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J Sex Med. 2009 Sep;6(9):2601-10. doi: 10.1111/j.1743-6109.2009.01366.x. Epub 2009 Jun 22.

Absorption of testosterone gel 1% (Testim) from three different application sites.

Author information

1
Center for Sexual Function/Endocrinology, Lahey Clinic Northshore, Peabody, MA 01960, USA. andre.t.guay@lahey.org

Abstract

INTRODUCTION:

A popular treatment choice for male hypogonadism is topical testosterone gel. Two proprietary formulations, Testim Gel 1% (Auxilium Pharmaceuticals, Malvern, PA, USA) and AndroGel 1% (Solvay Pharmaceuticals, Marietta, GA, USA), are available. The recommended Testim application site is limited to the arms/shoulders, whereas AndroGel may be applied to the abdomen, shoulders, and upper arms.

AIM:

To compare absorption variability when applying Testim to various body sites.

MAIN OUTCOME MEASURES:

Total testosterone (TT) and calculated free testosterone (CT(free)).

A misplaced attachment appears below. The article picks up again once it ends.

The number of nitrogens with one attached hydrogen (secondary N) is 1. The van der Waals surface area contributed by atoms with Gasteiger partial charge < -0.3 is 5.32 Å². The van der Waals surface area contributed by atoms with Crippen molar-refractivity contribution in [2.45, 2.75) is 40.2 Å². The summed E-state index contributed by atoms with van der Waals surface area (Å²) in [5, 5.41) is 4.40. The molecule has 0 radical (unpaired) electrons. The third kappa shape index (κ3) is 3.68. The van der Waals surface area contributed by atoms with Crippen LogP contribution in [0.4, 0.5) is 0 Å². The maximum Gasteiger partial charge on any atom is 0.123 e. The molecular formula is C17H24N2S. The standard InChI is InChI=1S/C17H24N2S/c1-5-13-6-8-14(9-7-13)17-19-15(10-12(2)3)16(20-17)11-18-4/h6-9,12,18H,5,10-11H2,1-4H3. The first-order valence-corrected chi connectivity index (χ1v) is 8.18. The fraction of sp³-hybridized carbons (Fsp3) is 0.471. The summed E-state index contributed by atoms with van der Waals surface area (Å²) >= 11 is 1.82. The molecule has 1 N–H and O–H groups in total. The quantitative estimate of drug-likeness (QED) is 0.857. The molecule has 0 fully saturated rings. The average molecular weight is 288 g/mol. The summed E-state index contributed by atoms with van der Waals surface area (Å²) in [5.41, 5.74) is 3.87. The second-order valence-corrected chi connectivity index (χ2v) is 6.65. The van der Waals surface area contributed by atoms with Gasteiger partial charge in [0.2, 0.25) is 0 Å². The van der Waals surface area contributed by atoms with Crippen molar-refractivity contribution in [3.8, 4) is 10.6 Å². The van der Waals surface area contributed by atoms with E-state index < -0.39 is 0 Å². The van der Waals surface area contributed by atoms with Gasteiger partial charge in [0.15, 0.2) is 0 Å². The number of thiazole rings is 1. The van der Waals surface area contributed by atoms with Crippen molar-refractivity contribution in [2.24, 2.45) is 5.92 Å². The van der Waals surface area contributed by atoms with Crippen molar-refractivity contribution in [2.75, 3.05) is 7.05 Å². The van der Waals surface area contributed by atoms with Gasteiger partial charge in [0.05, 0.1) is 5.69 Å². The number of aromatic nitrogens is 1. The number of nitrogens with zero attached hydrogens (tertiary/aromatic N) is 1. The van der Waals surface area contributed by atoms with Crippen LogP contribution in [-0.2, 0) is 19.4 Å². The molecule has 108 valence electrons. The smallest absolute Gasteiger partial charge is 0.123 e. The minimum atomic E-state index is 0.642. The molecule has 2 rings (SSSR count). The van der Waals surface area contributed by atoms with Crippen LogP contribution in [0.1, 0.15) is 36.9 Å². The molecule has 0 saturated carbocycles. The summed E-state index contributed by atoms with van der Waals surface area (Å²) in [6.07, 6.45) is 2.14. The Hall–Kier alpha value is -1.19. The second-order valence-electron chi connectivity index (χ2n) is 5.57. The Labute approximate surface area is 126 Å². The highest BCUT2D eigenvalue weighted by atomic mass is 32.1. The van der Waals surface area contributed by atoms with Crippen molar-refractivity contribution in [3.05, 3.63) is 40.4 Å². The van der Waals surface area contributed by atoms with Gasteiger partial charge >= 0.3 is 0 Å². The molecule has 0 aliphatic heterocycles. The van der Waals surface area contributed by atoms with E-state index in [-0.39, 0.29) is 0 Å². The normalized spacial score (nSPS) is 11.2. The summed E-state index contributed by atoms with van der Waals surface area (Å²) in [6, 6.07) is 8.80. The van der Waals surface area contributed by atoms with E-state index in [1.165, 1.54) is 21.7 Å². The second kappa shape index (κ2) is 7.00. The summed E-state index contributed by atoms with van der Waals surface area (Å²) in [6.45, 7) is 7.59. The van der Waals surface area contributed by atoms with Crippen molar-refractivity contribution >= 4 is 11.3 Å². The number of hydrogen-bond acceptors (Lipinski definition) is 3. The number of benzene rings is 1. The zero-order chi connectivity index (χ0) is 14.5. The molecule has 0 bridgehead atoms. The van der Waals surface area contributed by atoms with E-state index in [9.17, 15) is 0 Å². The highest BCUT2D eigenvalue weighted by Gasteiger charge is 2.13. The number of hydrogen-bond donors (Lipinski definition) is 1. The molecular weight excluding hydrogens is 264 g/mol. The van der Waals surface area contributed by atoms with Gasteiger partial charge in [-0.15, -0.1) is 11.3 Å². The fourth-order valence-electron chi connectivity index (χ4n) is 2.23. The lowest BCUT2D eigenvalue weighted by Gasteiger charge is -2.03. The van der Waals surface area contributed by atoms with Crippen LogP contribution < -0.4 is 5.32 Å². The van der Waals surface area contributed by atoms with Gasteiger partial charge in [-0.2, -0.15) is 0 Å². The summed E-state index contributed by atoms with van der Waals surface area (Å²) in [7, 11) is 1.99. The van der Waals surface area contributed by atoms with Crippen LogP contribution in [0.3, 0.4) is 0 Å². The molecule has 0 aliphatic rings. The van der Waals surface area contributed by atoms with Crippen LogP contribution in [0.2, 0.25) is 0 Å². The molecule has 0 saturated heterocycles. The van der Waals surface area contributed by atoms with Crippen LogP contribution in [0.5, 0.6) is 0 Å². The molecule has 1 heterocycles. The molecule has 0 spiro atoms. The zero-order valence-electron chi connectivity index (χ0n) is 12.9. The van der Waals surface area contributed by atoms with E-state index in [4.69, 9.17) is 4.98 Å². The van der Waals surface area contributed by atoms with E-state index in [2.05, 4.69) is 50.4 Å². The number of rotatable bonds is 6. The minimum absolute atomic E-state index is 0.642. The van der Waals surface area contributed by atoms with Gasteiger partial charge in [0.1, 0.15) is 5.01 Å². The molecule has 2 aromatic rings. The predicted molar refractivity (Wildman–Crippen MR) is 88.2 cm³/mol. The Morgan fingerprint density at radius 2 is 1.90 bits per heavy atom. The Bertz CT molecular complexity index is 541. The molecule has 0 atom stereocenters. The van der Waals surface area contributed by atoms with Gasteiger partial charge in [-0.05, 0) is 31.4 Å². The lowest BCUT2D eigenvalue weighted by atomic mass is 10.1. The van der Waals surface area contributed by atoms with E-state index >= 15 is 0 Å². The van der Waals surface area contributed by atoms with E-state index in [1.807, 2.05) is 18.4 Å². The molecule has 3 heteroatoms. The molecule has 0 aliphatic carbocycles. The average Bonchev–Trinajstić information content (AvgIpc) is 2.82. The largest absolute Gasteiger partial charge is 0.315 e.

METHODS:

Hypogonadal men (TT < 300 ng/mL) applied Testim to three distinct anatomical sites for 1 month per site: arms/shoulders (A), chest/abdomen (C), and calves/legs (L). Pretreatment TT and CT(free) were compared with end-of-month measurements. Safety was assessed with prostate-specific antigen (PSA) and hemoglobin (Hb) measurements.

RESULTS:

Twenty-one hypogonadal men (age 56.9 +/- 9.0) naïve to prior testosterone therapy and otherwise in good health participated. Three groups of seven applied Testim in the sequence ACL, CLA, and LAC. Overall TT and CT(free) increased significantly over pretreatment levels (P < 0.0001) into the normal range. Application sites differed with regard to TT levels achieved, A > C >or= L (P = 0.011). No significant sequence effects were observed, however, the ACL group achieved the highest levels. CT(free) correlated well with TT in all men (R(2) = 0.87) and by application site (R(2) = 0.91, 0.85, and 0.86 for A, C, L, respectively). Pre- and post-treatment PSAs were similar; mean pretreatment Hb increased from 14.7 +/- 1.47 to 15.5 +/- 1.3 g/dL at month 3. Hemoglobin corrected to normal in four subjects with anemia at enrollment (Hb < 13.5 g/dL).

CONCLUSIONS:

Testim Gel 1% applied to various anatomical sites increases TT and CT(free) into the normal range; the best levels are achieved with arms/shoulder application. Flexibility in the application site of Testim is possible if TT or CT(free) is monitored to ensure adequate therapeutic levels. Anemia, possibly associated with testosterone deficiency, was an incidental finding in several men and was corrected with topical testosterone replacement.

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